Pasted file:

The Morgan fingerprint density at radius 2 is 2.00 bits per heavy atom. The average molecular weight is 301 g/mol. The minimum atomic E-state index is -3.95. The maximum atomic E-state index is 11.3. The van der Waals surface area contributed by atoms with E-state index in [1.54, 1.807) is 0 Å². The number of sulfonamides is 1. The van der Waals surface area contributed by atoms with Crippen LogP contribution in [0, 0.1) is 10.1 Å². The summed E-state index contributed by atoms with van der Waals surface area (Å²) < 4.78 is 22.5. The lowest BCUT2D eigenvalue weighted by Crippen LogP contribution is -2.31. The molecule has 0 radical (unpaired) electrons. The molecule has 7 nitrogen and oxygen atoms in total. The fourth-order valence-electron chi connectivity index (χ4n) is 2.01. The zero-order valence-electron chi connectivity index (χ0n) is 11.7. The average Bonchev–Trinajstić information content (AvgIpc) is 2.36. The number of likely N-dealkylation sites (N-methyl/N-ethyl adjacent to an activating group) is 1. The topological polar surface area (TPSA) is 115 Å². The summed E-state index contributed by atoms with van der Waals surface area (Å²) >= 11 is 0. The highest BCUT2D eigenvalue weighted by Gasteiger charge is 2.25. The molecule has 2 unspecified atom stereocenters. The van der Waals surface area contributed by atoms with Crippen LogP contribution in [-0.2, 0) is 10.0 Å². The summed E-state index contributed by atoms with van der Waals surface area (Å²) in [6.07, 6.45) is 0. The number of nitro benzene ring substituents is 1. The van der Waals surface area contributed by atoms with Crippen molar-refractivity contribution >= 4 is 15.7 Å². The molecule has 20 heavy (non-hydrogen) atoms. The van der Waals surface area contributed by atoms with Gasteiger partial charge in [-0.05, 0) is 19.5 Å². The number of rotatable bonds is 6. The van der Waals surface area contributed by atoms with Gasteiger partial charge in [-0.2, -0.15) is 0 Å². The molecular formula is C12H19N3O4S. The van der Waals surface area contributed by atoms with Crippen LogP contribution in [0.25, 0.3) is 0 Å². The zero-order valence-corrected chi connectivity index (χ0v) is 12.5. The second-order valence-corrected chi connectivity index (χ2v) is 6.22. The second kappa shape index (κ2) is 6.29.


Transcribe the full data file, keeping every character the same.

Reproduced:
The Morgan fingerprint density at radius 2 is 2.00 bits per heavy atom. The average molecular weight is 301 g/mol. The minimum atomic E-state index is -3.95. The maximum atomic E-state index is 11.3. The van der Waals surface area contributed by atoms with E-state index in [1.54, 1.807) is 0 Å². The number of sulfonamides is 1. The van der Waals surface area contributed by atoms with Crippen LogP contribution in [0, 0.1) is 10.1 Å². The summed E-state index contributed by atoms with van der Waals surface area (Å²) < 4.78 is 22.5. The lowest BCUT2D eigenvalue weighted by Crippen LogP contribution is -2.31. The molecule has 0 radical (unpaired) electrons. The molecule has 7 nitrogen and oxygen atoms in total. The fourth-order valence-electron chi connectivity index (χ4n) is 2.01. The zero-order valence-electron chi connectivity index (χ0n) is 11.7. The average Bonchev–Trinajstić information content (AvgIpc) is 2.36. The number of likely N-dealkylation sites (N-methyl/N-ethyl adjacent to an activating group) is 1. The topological polar surface area (TPSA) is 115 Å². The summed E-state index contributed by atoms with van der Waals surface area (Å²) >= 11 is 0. The highest BCUT2D eigenvalue weighted by Gasteiger charge is 2.25. The molecule has 2 unspecified atom stereocenters. The van der Waals surface area contributed by atoms with Crippen LogP contribution in [-0.2, 0) is 10.0 Å². The summed E-state index contributed by atoms with van der Waals surface area (Å²) in [6.07, 6.45) is 0. The number of nitro benzene ring substituents is 1. The van der Waals surface area contributed by atoms with Crippen molar-refractivity contribution >= 4 is 15.7 Å². The molecule has 20 heavy (non-hydrogen) atoms. The van der Waals surface area contributed by atoms with Gasteiger partial charge in [-0.05, 0) is 19.5 Å². The number of rotatable bonds is 6. The van der Waals surface area contributed by atoms with Gasteiger partial charge in [-0.2, -0.15) is 0 Å². The molecular formula is C12H19N3O4S. The van der Waals surface area contributed by atoms with Crippen LogP contribution in [0.25, 0.3) is 0 Å². The zero-order valence-corrected chi connectivity index (χ0v) is 12.5. The second-order valence-corrected chi connectivity index (χ2v) is 6.22. The second kappa shape index (κ2) is 6.29.